A new push to teach the Bible in public schools is gaining momentum. But the two widely available Bible-in-public-schools programs are drawing both religious and secular criticism. Some Christians object to the Bible being taught as literature, not history, while other critics say the Bible has no place as an object of study in public education.
The National Bible Association is sponsoring meetings and training workshops on how the Bible can be taught in public schools without violating U.S. Supreme Court rulings. The association and Freedom Forum's First Amendment Center issued The Bible and Public Schools: A First Amendment Guide to wide endorsements last fall. Groups such as the National Association of Evangelicals, the liberal People for the American Way, and the American Jewish Committee hailed the school guide as a "middle way." President Clinton in December introduced revised guidelines for the teaching of religion in public schools, declaring that a public school should not be "a religion-free zone."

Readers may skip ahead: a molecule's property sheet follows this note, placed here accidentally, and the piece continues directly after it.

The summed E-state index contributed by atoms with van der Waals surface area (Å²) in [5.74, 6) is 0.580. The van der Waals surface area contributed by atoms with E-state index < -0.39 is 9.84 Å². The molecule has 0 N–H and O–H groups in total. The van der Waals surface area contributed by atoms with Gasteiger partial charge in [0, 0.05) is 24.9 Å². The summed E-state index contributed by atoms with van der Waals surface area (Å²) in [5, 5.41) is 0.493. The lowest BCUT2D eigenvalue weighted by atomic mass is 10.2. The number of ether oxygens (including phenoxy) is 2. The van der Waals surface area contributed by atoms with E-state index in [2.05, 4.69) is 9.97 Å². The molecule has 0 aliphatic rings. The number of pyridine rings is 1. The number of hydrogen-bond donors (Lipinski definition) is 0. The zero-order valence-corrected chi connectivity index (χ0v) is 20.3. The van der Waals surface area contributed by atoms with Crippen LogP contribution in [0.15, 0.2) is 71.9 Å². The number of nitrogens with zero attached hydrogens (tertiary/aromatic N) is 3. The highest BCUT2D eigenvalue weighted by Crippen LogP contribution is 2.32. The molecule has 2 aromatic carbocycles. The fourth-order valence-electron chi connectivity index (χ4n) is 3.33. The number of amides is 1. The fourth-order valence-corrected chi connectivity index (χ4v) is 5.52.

Pilot programs under way
Pilot programs in Pennsylvania, Florida, and North Carolina are now testing how to inform school administrators and teachers on bringing the Bible back into public-school classrooms. "Advocates of religious instruction sense that the climate has changed," one speaker said at a Penn State University seminar.
School administrators overreacted to the 1963 U.S. Supreme Court ruling against prayer in public schools, says Charles Stetson of the National Bible Association. "The idea became popular that you can't have the Bible anywhere in public school."
The result is that several generations of school students have little knowledge about the Bible or its role in American history. Stetson says, "Martin Luther ...1
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